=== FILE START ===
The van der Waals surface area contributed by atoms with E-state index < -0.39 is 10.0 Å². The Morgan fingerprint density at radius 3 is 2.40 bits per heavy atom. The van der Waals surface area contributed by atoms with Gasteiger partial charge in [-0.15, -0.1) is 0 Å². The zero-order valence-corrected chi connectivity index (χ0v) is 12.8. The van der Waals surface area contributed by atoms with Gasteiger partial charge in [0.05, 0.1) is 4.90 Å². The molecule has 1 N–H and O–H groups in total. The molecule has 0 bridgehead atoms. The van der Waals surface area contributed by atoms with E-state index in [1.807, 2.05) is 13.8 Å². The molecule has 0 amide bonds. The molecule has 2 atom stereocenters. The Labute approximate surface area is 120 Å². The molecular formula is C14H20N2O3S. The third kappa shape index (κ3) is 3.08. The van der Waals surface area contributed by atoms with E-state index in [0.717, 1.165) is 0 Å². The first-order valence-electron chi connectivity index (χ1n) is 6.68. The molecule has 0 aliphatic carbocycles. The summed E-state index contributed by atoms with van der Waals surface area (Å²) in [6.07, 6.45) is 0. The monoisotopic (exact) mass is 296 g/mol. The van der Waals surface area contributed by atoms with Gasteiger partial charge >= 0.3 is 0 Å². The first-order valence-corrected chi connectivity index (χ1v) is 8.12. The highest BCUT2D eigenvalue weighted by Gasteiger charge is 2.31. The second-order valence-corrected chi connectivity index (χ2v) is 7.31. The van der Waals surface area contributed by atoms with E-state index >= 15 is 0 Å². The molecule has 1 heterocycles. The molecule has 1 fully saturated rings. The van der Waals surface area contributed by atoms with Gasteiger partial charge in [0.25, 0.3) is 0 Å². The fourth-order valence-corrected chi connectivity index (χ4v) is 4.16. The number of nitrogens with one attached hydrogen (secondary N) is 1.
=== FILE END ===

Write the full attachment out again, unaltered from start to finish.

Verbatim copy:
The van der Waals surface area contributed by atoms with E-state index < -0.39 is 10.0 Å². The Morgan fingerprint density at radius 3 is 2.40 bits per heavy atom. The van der Waals surface area contributed by atoms with Gasteiger partial charge in [-0.15, -0.1) is 0 Å². The zero-order valence-corrected chi connectivity index (χ0v) is 12.8. The van der Waals surface area contributed by atoms with Gasteiger partial charge in [0.05, 0.1) is 4.90 Å². The molecule has 1 N–H and O–H groups in total. The molecule has 0 bridgehead atoms. The van der Waals surface area contributed by atoms with E-state index in [1.807, 2.05) is 13.8 Å². The molecule has 0 amide bonds. The molecule has 2 atom stereocenters. The Labute approximate surface area is 120 Å². The molecular formula is C14H20N2O3S. The third kappa shape index (κ3) is 3.08. The van der Waals surface area contributed by atoms with E-state index in [0.717, 1.165) is 0 Å². The first-order valence-electron chi connectivity index (χ1n) is 6.68. The molecule has 0 aliphatic carbocycles. The summed E-state index contributed by atoms with van der Waals surface area (Å²) in [6.07, 6.45) is 0. The monoisotopic (exact) mass is 296 g/mol. The van der Waals surface area contributed by atoms with Gasteiger partial charge >= 0.3 is 0 Å². The first-order valence-corrected chi connectivity index (χ1v) is 8.12. The highest BCUT2D eigenvalue weighted by Gasteiger charge is 2.31. The second-order valence-corrected chi connectivity index (χ2v) is 7.31. The van der Waals surface area contributed by atoms with E-state index >= 15 is 0 Å². The molecule has 1 heterocycles. The molecule has 1 fully saturated rings. The van der Waals surface area contributed by atoms with Gasteiger partial charge in [0.25, 0.3) is 0 Å². The fourth-order valence-corrected chi connectivity index (χ4v) is 4.16. The number of nitrogens with one attached hydrogen (secondary N) is 1.